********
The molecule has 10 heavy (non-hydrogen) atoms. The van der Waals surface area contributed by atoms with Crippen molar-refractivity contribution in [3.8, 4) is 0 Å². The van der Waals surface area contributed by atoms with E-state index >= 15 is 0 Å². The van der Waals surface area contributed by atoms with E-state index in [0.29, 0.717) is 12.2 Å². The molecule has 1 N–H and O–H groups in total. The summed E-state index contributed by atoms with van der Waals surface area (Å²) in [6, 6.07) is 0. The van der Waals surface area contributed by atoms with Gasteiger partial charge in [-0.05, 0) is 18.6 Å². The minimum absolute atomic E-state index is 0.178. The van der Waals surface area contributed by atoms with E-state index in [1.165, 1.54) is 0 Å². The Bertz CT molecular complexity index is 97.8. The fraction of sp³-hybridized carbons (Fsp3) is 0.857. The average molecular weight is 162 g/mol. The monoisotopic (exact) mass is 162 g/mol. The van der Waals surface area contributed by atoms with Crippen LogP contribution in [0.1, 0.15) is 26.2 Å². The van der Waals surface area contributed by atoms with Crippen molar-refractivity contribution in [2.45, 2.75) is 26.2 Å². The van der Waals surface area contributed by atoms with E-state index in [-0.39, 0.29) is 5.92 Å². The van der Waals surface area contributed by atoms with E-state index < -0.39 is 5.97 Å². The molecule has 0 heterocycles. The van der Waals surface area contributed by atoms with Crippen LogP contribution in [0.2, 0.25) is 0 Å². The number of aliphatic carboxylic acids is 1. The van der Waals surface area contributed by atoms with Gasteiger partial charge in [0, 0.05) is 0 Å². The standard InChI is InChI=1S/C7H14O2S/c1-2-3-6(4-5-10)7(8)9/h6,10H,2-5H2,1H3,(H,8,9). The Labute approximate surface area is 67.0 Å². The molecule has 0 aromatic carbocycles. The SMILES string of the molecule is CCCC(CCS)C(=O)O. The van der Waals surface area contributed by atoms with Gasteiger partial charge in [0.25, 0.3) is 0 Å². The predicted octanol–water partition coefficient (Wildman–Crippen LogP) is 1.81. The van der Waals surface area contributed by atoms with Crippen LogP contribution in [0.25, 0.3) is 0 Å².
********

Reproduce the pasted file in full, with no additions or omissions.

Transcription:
The molecule has 10 heavy (non-hydrogen) atoms. The van der Waals surface area contributed by atoms with Crippen molar-refractivity contribution in [3.8, 4) is 0 Å². The van der Waals surface area contributed by atoms with E-state index >= 15 is 0 Å². The van der Waals surface area contributed by atoms with E-state index in [0.29, 0.717) is 12.2 Å². The molecule has 1 N–H and O–H groups in total. The summed E-state index contributed by atoms with van der Waals surface area (Å²) in [6, 6.07) is 0. The van der Waals surface area contributed by atoms with Gasteiger partial charge in [-0.05, 0) is 18.6 Å². The minimum absolute atomic E-state index is 0.178. The van der Waals surface area contributed by atoms with E-state index in [1.165, 1.54) is 0 Å². The Bertz CT molecular complexity index is 97.8. The fraction of sp³-hybridized carbons (Fsp3) is 0.857. The average molecular weight is 162 g/mol. The monoisotopic (exact) mass is 162 g/mol. The van der Waals surface area contributed by atoms with Crippen LogP contribution in [0.1, 0.15) is 26.2 Å². The van der Waals surface area contributed by atoms with Crippen molar-refractivity contribution in [2.45, 2.75) is 26.2 Å². The van der Waals surface area contributed by atoms with E-state index in [-0.39, 0.29) is 5.92 Å². The van der Waals surface area contributed by atoms with E-state index < -0.39 is 5.97 Å². The molecule has 0 heterocycles. The van der Waals surface area contributed by atoms with Crippen LogP contribution in [0.2, 0.25) is 0 Å². The number of aliphatic carboxylic acids is 1. The van der Waals surface area contributed by atoms with Gasteiger partial charge in [0, 0.05) is 0 Å². The standard InChI is InChI=1S/C7H14O2S/c1-2-3-6(4-5-10)7(8)9/h6,10H,2-5H2,1H3,(H,8,9). The Labute approximate surface area is 67.0 Å². The molecule has 0 aromatic carbocycles. The SMILES string of the molecule is CCCC(CCS)C(=O)O. The van der Waals surface area contributed by atoms with Gasteiger partial charge in [0.25, 0.3) is 0 Å². The predicted octanol–water partition coefficient (Wildman–Crippen LogP) is 1.81. The van der Waals surface area contributed by atoms with Crippen LogP contribution in [0.25, 0.3) is 0 Å².